Posted: January 20th, 2011 | Author: Adriana Llames | Filed under: Career Coach, Interview Tips, job offers | Tags: adriana llames, adriana llames career coach, career coaching, job offer, job offers | Comments Off on What To Do When An Employer Just Isn’t Into You
It’s Not You, It’s Us.
Was she kidding? I’d spent $55 getting my hair freshly coiffed for my day of back-to-back interviews in their offices, $80 on a gorgeous (slightly used) DKNY velvet blazer and was more than qualified! Wait, was that it? Was I overqualified?
Your qualifications likely had nothing to do with it – and I bet your (slightly used) coat looked fabulous! The reality is that landing a new job is like landing a spouse. It’s not as easy as some people think!
Dating and Job Searching are so much alike it’s scary and sometimes an employer just isn’t into you. You can wear a beautifully tailored suit, shine your shoes, put your best foot forward and know that you truly are the “best” candidate for the job but if the fit isn’t there it doesn’t matter. We all know what it feels like.
Think back to the last time you went on a first date, an interview or on the schoolyard playground. You want so bad to be chosen, to be “the one”. Sometimes it’s just not your turn. I’ve had plenty of days when I wanted to be “the one” and it wasn’t my turn.
If you’re interviewing remember that when decision day comes, if the employer “just isn’t into you” it wasn’t the right fit. My Mother would say “When one door closes, another one opens” and I suppose that’s true although it’s hard to see the open door with a closed one in your face (sorry, mom. love you.)
I say to approach each event, be it life, dating or job searching, with a sense of gratitude. Find a way to be grateful that they weren’t into you and know you have something better in store for you ahead. Send the decision maker a “thank you” note (I wrote a blog a few months ago with a sample one) to let him/her know that you appreciate being considered and wish them the best in the future.
Another employer that cherishes your skills, energy and expertise will be totally “into you” soon and you’ll look back on this and smile.
Posted: April 20th, 2010 | Author: Adriana Llames | Filed under: job offer negotiations, job offers, salary negotitation | Comments Off on Top 9 Salary Negotiation Tips
When it comes to negotiating salaries, candidates leave over 30% on the table. These 9 Salary Negotiation Tips give you the leverage you need to win the salary negotiation battle in todays’ tough job market!
Hiring Managers report that new hires consistently leave an average of 33% on the table during the job offer negotiation process. Put your job offer negotiation skills to use today with these 9 Salary Negotiation Tips and start your first day at work with confidence.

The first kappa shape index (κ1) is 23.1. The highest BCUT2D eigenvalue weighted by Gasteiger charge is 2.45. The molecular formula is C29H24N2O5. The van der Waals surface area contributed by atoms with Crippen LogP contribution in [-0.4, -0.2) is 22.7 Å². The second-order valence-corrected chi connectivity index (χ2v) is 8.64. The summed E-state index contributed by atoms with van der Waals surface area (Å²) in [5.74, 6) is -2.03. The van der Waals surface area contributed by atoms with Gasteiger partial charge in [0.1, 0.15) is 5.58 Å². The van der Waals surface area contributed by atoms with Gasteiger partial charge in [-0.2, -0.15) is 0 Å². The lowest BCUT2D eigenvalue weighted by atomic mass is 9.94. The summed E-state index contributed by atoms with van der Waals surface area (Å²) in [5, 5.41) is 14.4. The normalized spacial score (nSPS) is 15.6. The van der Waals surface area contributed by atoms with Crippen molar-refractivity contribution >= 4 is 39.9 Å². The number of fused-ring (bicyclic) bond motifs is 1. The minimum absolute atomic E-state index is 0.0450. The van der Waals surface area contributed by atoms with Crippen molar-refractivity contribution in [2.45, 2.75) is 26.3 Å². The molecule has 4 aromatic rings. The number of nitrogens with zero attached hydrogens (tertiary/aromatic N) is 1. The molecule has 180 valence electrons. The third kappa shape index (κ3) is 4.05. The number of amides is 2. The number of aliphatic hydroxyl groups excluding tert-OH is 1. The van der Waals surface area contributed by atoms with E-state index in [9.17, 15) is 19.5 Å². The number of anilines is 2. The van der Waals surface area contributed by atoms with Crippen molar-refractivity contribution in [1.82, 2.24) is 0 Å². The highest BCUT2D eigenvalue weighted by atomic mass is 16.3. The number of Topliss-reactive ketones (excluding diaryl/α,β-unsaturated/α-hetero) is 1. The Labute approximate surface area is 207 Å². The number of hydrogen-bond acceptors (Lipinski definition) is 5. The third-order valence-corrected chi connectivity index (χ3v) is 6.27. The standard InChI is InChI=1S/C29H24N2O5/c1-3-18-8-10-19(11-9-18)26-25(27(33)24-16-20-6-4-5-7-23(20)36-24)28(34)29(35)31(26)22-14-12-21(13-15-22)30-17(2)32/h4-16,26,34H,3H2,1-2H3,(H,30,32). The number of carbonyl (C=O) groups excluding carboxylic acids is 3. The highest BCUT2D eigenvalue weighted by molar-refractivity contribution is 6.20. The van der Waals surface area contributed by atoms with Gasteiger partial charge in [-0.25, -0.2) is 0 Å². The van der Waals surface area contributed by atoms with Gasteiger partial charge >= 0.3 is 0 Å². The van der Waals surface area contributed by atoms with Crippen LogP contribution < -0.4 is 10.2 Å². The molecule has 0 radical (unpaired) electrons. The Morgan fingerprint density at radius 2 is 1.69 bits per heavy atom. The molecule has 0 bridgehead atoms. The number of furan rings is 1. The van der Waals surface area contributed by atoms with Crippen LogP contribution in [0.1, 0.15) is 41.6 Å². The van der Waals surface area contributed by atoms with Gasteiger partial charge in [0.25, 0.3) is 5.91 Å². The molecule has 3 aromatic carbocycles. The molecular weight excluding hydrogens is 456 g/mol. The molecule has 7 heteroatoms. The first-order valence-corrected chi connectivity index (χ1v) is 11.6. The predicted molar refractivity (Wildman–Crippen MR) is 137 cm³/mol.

- It’s Not Personal, It’s Business.
Keep the words of Don Corleone (aka The Godfather) in mind. This is a business deal and the offer is based on the company’s budget and your skill set. Your personal needs – that you want a 3Bd/3Ba or a new car – have no relevancy.
- Do your research.
Find out what skills the position requires, what the industry average salary is for the position and market demands for your location. The more research you do and the more you know, the better you can negotiate.
- Know your worth.
Understand your previous compensation, education and skills to determine your current market value. Knowing your value in today’s market and your industry makes you a savvy negotiator.
- Understand your minimum salary.
It’s great when an offer comes in and it’s what you want but what do you do when it’s lower than expected? Knowing what your minimum acceptable salary is will give you the freedom to say yes, or no, to the job offer.
- Alternatives to base salary cash.
Think outside the box when it comes to negotiating your salary and job offer. Although less common in the job market of today, these ideas are still found in offers and worth negotiating:
a. Signing Bonus – Sign On, 30 day, 60 day or 90 day
b. Profit Sharing
c. Performance-based Bonus
d. Mid-Year review with raise (6 mos.)
- Sell yourself.
Be aware they’re shopping for the best candidate and the best deal (like you would house hunting in today’s foreclosure filled market). Be ready to sell them on why they need to hire you.
- Avoid conflict.
Be friendly, easy-going and loose in your exchanges. Let things flow easily. You’ll be surprised at how this approach gets you what you want.
- Be calm and in control.
No one wants to hire a toddler that throws fits as a new employee. Prove to them you’re capable of keeping your emotions in check, even when you don’t get your way.
- Roll with the punches.
Employers are often unprepare for candidates to counteroffer in today’s market. If they respond with surprise, simply roll with the punches and stay collected.
Taking salary negotiations seriously can be the difference between driving a Smart Car and a Mercedes. Congratulations on your new job and enjoy the negotiations.